We are pleased to announce that registration is now open for the workshop to disseminate the Digital Preservation Benefit Analysis Toolset and accompanying materials such as user guides and factsheets to the research community.
Workshop registration is free but please note that places are limited and early registration is advised. Further details of the workshop are as follows:
12.30 -16.00 Tuesday 12th July, 2011 South Bank University, Central London
12.30 – 13.15 Registration and buffet lunch
13.15 – 13.25 Welcome and Project Background (Liz Lyon UKOLN)
13.25 – 13.55 The Toolset (Neil Beagrie, Charles Beagrie Ltd)
13.55 – 14.50 Disciplinary Test Sites and Applications (chair Manjula Patel UKOLN)
14.50 – 15.00 Implications for Funders (Neil Beagrie)
15.00 – 15.20 Break and refreshments
15.20 – 16.00 Plenary Discussion and Questions (chair Liz Lyon, UKOLN)
The “Digital Preservation Benefit Analysis Tools” project is funded by the Joint Information Systems Committee (JISC) and runs from 1st February to 31 July 2011.
The project has tested and reviewed the combined use of the Keeping Research Data Safe (KRDS) Benefits Framework and the Value Chain and Impact Analysis tool, which were first applied in the I2S2 project for assessing the benefits and impact of digital preservation of research data. We have extended their utility to, and adoption within, the JISC community by providing user review and guidance for the tools and creating an integrated toolset. The project consortium consists of a mix of user institutions, projects, and disciplinary data services committed to the testing and exploitation of these tools and the lead partners in their original creation.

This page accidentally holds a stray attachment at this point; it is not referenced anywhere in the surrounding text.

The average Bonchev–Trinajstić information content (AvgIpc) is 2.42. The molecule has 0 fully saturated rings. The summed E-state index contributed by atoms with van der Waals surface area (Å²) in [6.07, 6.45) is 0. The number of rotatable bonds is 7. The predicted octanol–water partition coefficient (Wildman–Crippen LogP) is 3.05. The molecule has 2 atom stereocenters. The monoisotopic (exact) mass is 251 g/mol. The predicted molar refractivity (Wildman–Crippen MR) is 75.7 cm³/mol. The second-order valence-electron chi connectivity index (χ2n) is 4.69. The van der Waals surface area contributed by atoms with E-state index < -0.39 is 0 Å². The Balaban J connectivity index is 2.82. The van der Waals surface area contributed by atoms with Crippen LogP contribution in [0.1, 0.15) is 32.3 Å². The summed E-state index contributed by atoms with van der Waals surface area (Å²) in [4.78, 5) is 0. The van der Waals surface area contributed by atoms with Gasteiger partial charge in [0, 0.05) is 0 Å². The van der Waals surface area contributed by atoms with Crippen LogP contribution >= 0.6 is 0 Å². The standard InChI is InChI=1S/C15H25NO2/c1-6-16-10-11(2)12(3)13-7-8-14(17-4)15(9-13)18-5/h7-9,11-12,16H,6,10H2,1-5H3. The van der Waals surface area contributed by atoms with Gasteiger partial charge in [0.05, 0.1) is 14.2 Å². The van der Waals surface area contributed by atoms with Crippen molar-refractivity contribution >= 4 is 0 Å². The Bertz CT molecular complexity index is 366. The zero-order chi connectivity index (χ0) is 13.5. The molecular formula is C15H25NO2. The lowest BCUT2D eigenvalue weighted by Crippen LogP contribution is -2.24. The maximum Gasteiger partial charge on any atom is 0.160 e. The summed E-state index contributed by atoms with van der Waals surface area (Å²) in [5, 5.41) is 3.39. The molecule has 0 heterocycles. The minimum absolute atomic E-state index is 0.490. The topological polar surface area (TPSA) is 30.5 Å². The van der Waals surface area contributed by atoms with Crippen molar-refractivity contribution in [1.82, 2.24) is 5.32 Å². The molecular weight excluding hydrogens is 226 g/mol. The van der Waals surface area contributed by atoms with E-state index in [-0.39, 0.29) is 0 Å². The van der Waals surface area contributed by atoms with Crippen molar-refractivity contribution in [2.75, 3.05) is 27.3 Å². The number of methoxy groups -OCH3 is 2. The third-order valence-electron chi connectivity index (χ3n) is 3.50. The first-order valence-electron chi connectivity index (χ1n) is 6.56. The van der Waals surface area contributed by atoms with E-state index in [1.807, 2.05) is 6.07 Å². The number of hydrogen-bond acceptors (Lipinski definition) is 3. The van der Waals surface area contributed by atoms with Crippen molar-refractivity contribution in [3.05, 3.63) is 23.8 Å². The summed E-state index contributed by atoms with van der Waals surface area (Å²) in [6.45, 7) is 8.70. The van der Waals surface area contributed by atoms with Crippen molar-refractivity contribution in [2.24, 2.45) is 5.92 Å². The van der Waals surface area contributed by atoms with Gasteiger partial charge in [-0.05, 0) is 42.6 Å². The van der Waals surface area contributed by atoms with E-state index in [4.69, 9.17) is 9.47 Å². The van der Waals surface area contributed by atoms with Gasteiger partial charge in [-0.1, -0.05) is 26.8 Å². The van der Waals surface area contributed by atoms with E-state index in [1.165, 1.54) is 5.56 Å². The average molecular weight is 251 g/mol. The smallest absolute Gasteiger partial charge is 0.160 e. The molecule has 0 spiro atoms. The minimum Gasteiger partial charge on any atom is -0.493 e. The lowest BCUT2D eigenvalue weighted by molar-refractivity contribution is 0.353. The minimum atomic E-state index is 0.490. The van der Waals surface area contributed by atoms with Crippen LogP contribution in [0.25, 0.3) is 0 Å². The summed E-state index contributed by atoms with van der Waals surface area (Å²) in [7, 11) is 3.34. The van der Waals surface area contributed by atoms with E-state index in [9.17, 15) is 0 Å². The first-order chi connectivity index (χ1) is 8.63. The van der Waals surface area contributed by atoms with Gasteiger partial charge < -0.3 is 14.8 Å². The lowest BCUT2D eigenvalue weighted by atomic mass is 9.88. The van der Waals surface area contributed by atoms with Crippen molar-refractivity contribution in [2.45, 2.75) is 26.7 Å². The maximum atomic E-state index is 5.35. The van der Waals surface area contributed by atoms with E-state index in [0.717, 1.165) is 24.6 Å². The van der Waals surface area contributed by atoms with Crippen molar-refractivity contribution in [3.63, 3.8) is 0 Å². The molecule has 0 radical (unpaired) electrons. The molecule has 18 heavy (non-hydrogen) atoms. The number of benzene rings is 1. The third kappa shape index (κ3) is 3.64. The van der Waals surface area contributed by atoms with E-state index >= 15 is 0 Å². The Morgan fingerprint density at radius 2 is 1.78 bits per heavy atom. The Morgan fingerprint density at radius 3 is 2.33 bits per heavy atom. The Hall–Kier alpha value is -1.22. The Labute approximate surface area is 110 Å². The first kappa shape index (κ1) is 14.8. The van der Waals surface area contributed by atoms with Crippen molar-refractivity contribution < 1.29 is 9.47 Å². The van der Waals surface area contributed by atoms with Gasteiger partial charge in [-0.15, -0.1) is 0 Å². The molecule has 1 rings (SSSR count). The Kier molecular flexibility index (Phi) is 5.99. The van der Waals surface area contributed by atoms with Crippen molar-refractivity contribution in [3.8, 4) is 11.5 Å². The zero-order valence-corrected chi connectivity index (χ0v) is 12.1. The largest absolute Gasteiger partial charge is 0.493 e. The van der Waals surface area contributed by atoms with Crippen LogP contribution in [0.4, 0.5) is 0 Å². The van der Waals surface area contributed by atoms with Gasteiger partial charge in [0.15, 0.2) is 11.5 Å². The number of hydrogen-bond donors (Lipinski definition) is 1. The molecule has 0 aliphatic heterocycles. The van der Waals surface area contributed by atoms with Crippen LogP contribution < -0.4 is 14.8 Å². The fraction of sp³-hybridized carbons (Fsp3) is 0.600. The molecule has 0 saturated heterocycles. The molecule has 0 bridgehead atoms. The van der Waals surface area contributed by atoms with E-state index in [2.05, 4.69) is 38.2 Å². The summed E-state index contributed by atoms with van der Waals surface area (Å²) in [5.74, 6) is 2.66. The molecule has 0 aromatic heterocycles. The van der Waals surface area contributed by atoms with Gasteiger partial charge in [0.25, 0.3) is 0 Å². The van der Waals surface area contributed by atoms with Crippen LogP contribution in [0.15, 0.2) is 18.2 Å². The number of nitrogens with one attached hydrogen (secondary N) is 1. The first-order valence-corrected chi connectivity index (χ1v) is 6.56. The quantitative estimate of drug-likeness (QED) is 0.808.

The project plan is on the project website and the project outputs will be available from the website during the summer.
The project partners are UKOLN and the Digital Curation Centre at the University of Bath,the Centre for Health Informatics and Multi-professional Education (CHIME) at University College London , the UK Data Archive (University of Essex), the Archaeology Data Service (University of York), OCLC Research, and Charles Beagrie Limited.